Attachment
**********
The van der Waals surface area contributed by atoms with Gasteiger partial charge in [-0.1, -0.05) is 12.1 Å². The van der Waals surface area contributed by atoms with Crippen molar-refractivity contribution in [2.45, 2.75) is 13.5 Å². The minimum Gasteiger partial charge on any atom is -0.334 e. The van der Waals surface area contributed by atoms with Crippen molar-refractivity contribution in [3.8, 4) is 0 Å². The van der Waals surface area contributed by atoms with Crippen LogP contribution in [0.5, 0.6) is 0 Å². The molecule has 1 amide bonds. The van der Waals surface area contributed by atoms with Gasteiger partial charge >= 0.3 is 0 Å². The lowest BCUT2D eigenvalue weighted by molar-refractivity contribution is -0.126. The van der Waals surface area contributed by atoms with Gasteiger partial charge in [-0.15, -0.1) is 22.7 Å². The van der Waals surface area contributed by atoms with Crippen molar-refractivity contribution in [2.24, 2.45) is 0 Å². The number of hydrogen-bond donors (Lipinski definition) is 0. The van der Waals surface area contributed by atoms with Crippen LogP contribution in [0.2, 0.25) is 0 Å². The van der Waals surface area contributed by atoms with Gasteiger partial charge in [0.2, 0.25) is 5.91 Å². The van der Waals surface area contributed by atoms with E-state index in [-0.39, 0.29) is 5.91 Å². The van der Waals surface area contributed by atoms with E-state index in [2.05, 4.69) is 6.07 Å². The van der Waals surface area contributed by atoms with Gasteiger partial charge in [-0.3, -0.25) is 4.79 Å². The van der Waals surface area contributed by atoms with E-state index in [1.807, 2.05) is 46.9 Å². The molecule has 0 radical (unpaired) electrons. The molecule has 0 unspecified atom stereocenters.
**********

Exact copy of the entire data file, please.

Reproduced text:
The van der Waals surface area contributed by atoms with Gasteiger partial charge in [-0.1, -0.05) is 12.1 Å². The van der Waals surface area contributed by atoms with Crippen molar-refractivity contribution in [2.45, 2.75) is 13.5 Å². The minimum Gasteiger partial charge on any atom is -0.334 e. The van der Waals surface area contributed by atoms with Crippen molar-refractivity contribution in [3.8, 4) is 0 Å². The van der Waals surface area contributed by atoms with Crippen LogP contribution in [0.5, 0.6) is 0 Å². The molecule has 1 amide bonds. The van der Waals surface area contributed by atoms with Gasteiger partial charge >= 0.3 is 0 Å². The lowest BCUT2D eigenvalue weighted by molar-refractivity contribution is -0.126. The van der Waals surface area contributed by atoms with Gasteiger partial charge in [-0.15, -0.1) is 22.7 Å². The van der Waals surface area contributed by atoms with Crippen molar-refractivity contribution in [2.24, 2.45) is 0 Å². The number of hydrogen-bond donors (Lipinski definition) is 0. The van der Waals surface area contributed by atoms with Crippen LogP contribution in [0.2, 0.25) is 0 Å². The van der Waals surface area contributed by atoms with Gasteiger partial charge in [0.2, 0.25) is 5.91 Å². The van der Waals surface area contributed by atoms with E-state index in [-0.39, 0.29) is 5.91 Å². The van der Waals surface area contributed by atoms with E-state index in [2.05, 4.69) is 6.07 Å². The van der Waals surface area contributed by atoms with Gasteiger partial charge in [-0.3, -0.25) is 4.79 Å². The van der Waals surface area contributed by atoms with E-state index in [1.807, 2.05) is 46.9 Å². The molecule has 0 radical (unpaired) electrons. The molecule has 0 unspecified atom stereocenters.